Beginner jazz improvisers should use a key centre approach to learning important basics and getting started in a way that lets them play musically and in-style right from the start. If you don’t know what that is yet, first read this post about a key centre approach to jazz improvisation. A key centre approach means using a single scale and its variations over whole chord progressions or sections of tunes. Using a major blues scale to improvise in any major or blues key is an example.
Improvising ‘though chord changes‘ means using patterns that emphasise the notes from each individual chord in a chord progression. Changes is the jazz term for chord progression. Examples might include using arpeggios or guide tones (the 3rds and 7ths of each chord) to play lines in which a listener could hear the changes outlined.
Two modes of the minor bebop scale
The procedure for helping students to step up from scales to chord changes in this example uses two modes of the minor bebop scale. The minor bebop scale is a minor scale spelled 1, 2, ?3, 4, 5, ?6, ?7, ?7, 8. In this case, ‘mode’ refers to playing all the notes of one octave of the scale starting on different degrees of the scale. For instance, the 1st mode of the scale is the normal way of playing it, from note 1 up to the same note an octave higher. The 2nd mode of the scale begins on note 2 (or the 2nd degree) and goes through all the notes in order up to the same note an octave higher. The illustrations below show a mode of the minor bebop scale starting on the 1st and another starting on the ?7.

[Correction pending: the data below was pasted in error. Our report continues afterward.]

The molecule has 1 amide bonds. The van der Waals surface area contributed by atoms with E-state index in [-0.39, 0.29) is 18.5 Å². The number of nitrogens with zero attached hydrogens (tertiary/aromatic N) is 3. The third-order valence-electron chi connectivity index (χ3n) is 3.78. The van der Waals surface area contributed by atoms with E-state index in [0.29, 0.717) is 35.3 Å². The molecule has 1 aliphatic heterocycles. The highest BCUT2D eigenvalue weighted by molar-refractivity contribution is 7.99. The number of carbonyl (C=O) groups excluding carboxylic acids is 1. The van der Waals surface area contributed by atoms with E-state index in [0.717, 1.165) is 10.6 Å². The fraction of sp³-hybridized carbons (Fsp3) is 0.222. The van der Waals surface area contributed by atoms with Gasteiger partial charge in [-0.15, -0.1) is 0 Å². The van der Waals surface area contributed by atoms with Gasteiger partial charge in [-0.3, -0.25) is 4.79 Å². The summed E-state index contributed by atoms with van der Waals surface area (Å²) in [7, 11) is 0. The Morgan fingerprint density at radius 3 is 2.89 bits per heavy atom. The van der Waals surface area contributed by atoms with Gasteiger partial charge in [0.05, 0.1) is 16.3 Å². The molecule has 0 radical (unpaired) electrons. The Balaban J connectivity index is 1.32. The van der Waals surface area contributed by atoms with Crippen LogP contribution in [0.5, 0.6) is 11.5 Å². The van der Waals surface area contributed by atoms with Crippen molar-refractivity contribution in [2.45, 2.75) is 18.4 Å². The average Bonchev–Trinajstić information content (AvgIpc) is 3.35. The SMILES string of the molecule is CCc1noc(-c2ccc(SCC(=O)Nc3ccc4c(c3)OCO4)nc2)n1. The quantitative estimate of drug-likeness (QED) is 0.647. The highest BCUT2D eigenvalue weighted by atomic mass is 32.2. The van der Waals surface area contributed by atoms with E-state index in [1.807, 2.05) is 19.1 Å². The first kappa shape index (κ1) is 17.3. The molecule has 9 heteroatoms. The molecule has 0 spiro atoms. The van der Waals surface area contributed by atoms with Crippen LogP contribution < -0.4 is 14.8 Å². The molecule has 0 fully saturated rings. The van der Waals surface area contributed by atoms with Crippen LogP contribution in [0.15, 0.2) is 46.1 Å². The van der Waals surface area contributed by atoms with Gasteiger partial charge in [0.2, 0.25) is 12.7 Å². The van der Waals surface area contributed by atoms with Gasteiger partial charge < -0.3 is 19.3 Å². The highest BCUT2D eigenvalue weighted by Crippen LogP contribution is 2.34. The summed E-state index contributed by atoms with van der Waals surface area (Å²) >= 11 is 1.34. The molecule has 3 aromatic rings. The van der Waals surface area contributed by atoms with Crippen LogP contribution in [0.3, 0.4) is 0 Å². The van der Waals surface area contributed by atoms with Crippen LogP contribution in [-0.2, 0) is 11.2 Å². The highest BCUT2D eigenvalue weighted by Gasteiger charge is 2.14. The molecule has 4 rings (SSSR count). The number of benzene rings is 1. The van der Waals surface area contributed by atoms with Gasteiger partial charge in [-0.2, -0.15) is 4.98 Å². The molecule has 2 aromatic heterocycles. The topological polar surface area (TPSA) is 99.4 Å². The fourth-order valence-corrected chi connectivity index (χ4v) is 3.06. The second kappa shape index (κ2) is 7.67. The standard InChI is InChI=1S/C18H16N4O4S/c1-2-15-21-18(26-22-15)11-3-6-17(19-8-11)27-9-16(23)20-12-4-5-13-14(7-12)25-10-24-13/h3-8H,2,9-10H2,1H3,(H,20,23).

For moving from scales towards chord changes we can really just think of the minor bebop scale as having two modes: one starting on any ‘odd-numbered’ note in the scale (1, ?3, 5, ?7) and another mode that starts on any ‘even-numbered’ note in the scale (2, 4, ?6, ?7). It doesn’t matter if a student doesn’t fully understand any of this yet, just so long as they can follow the steps I describe below. Understanding will be useful later on in someone’s jazz journey and will probably come anyway but isn’t essential early on. Just knowing that a technique works is enough to begin with.
These two modes outline different chords